Days after bloody demonstrations in Charlottesville, Virginia, that left a counterprotester dead, President Donald Trump denounced the Ku Klux Klan and neo-Nazis by name, calling those and other hate groups “repugnant to all that we hold dear as Americans.”
Trump’s comments came after two days of immense public pressure that he forcefully condemn white supremacists who gathered for a rally at which the counterprotester was killed. He decried racism as “evil” and said that “those who cause violence in its name are criminals and thugs.”
Much of the commentary focused on the timing of the statement and why Trump didn’t specifically condemn racist hate groups immediately rather than waiting for several days. Yet the statement also lacked one powerful – and critical – component: Trump failed to specifically reject support of the white nationalists, racists and bigots who say they back him.
Many of these groups appear emboldened since Trump’s election and seem to see the President as an ally in the White House. David Duke, a former Ku Klux Klan leader and Louisiana lawmaker, told reporters in Charlottesville Saturday that the protesters are “determined to take this country back. We’re going to fulfill the promises of Donald Trump.”
After Trump tweeted earlier Saturday that everyone “must be united & condemn all that hate stands for,” Duke issued a fiery reply on Twitter, the President’s platform of choice: “I would recommend you take a good look in the mirror & remember it was White Americans who put you in the presidency, not radical leftists.”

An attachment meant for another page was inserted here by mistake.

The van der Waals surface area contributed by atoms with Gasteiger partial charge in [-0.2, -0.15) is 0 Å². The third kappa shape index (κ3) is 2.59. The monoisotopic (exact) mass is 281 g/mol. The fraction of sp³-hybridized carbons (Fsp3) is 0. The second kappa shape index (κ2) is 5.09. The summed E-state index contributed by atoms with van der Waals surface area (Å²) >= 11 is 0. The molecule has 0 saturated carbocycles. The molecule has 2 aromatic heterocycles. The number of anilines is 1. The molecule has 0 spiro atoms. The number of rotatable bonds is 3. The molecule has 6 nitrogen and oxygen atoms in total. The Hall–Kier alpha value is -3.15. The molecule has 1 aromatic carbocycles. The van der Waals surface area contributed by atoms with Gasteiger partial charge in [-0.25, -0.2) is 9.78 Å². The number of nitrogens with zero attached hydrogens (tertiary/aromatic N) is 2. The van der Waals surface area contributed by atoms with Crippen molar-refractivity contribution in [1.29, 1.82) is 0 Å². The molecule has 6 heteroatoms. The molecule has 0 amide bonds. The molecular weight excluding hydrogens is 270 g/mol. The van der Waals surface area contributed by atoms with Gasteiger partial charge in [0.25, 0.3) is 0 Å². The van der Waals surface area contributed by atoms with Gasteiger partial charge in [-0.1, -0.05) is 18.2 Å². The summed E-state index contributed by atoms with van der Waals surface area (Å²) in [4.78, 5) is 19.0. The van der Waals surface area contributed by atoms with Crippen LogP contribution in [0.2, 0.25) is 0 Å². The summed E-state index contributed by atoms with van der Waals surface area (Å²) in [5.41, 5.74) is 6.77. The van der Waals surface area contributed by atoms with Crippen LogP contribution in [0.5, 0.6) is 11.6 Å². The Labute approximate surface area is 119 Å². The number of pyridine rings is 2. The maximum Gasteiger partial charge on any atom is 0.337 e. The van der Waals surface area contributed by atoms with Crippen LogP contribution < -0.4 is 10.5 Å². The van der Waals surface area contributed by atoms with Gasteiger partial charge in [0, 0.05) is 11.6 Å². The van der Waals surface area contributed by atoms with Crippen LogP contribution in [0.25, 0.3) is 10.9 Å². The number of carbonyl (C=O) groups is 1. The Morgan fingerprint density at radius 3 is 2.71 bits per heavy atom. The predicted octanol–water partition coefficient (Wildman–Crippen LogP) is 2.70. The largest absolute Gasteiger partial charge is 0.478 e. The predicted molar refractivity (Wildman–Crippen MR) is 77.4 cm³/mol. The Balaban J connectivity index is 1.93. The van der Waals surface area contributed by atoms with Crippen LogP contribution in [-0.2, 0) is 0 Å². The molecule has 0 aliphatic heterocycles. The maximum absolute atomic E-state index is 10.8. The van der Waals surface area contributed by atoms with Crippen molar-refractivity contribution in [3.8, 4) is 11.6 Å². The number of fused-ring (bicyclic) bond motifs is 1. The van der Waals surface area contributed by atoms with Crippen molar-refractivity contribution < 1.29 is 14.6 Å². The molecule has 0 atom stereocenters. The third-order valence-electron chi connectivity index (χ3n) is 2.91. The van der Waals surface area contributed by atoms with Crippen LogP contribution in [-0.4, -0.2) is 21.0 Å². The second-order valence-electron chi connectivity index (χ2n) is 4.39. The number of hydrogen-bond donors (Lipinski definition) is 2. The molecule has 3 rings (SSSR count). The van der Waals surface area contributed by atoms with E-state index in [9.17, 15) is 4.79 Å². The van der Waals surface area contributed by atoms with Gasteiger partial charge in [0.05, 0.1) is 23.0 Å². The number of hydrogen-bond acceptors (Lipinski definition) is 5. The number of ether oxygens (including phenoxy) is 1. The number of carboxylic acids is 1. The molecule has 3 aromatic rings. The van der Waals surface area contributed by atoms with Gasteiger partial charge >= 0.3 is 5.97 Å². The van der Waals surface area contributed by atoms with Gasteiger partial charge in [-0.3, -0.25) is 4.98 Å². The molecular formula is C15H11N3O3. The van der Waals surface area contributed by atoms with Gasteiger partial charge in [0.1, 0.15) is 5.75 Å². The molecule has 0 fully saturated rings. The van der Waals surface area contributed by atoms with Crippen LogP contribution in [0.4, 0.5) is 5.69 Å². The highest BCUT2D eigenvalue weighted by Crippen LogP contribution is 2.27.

On Saturday, the President was presented with an opportunity to swiftly reject the support of Duke and all white supremacists, full stop. He could have said that they do not represent him or his agenda.
He did not, and given a second opportunity during a hastily arranged statement at the White House, he refused yet again.
This is a President for whom politics is always unmistakably personal. And yet in a moment when he had an opportunity to speak to the American people with force and the moral authority of the presidency, he chose relative silence. When Trump did speak out days later, he began his statement by touting his administration’s accomplishments on the economy, trade and job creation. His remarks were measured and brief, and he took no questions from reporters.
This was a missed opportunity for the White House. But – unfortunately – the President will likely soon have another opportunity, as the white nationalist Richard Spencer has announced his plans to hold another rally in Charlottesville.
It’s up to the President to decide whether he’ll continue to delay or obfuscate his position on white supremacists, bigots and racists or say, definitively: I don’t want your support.